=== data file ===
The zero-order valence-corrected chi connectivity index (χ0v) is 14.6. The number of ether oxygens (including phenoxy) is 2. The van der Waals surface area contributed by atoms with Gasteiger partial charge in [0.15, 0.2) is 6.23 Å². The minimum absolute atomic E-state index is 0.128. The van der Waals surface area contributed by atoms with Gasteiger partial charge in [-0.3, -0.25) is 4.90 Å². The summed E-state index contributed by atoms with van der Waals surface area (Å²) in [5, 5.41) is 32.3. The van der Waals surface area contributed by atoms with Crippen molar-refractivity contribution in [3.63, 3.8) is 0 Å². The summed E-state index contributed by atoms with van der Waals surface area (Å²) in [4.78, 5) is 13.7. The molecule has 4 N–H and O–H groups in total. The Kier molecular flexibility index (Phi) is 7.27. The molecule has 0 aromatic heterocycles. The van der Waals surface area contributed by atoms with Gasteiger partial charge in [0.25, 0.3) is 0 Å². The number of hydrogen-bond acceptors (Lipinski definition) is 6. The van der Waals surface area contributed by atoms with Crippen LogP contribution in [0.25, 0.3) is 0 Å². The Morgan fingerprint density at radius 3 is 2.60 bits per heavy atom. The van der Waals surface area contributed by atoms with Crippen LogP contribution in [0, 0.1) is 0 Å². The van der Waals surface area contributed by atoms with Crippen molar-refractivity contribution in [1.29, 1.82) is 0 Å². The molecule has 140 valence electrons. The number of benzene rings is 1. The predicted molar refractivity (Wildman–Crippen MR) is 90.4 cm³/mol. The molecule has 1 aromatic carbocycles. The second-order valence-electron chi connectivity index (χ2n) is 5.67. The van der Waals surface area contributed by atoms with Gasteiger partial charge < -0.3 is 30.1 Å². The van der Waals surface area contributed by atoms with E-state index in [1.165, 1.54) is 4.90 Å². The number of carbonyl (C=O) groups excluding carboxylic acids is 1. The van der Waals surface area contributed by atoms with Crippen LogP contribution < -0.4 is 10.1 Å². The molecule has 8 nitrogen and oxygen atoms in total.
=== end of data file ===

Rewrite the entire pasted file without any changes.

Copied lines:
The zero-order valence-corrected chi connectivity index (χ0v) is 14.6. The number of ether oxygens (including phenoxy) is 2. The van der Waals surface area contributed by atoms with Gasteiger partial charge in [0.15, 0.2) is 6.23 Å². The minimum absolute atomic E-state index is 0.128. The van der Waals surface area contributed by atoms with Gasteiger partial charge in [-0.3, -0.25) is 4.90 Å². The summed E-state index contributed by atoms with van der Waals surface area (Å²) in [5, 5.41) is 32.3. The van der Waals surface area contributed by atoms with Crippen molar-refractivity contribution in [3.63, 3.8) is 0 Å². The summed E-state index contributed by atoms with van der Waals surface area (Å²) in [4.78, 5) is 13.7. The molecule has 4 N–H and O–H groups in total. The Kier molecular flexibility index (Phi) is 7.27. The molecule has 0 aromatic heterocycles. The van der Waals surface area contributed by atoms with Gasteiger partial charge in [0.25, 0.3) is 0 Å². The number of hydrogen-bond acceptors (Lipinski definition) is 6. The van der Waals surface area contributed by atoms with Crippen LogP contribution in [0.25, 0.3) is 0 Å². The Morgan fingerprint density at radius 3 is 2.60 bits per heavy atom. The van der Waals surface area contributed by atoms with Crippen LogP contribution in [0, 0.1) is 0 Å². The van der Waals surface area contributed by atoms with Crippen molar-refractivity contribution in [1.29, 1.82) is 0 Å². The molecule has 140 valence electrons. The number of benzene rings is 1. The predicted molar refractivity (Wildman–Crippen MR) is 90.4 cm³/mol. The molecule has 1 aromatic carbocycles. The second-order valence-electron chi connectivity index (χ2n) is 5.67. The van der Waals surface area contributed by atoms with Gasteiger partial charge < -0.3 is 30.1 Å². The van der Waals surface area contributed by atoms with E-state index in [1.165, 1.54) is 4.90 Å². The number of carbonyl (C=O) groups excluding carboxylic acids is 1. The van der Waals surface area contributed by atoms with Crippen LogP contribution < -0.4 is 10.1 Å². The molecule has 8 nitrogen and oxygen atoms in total.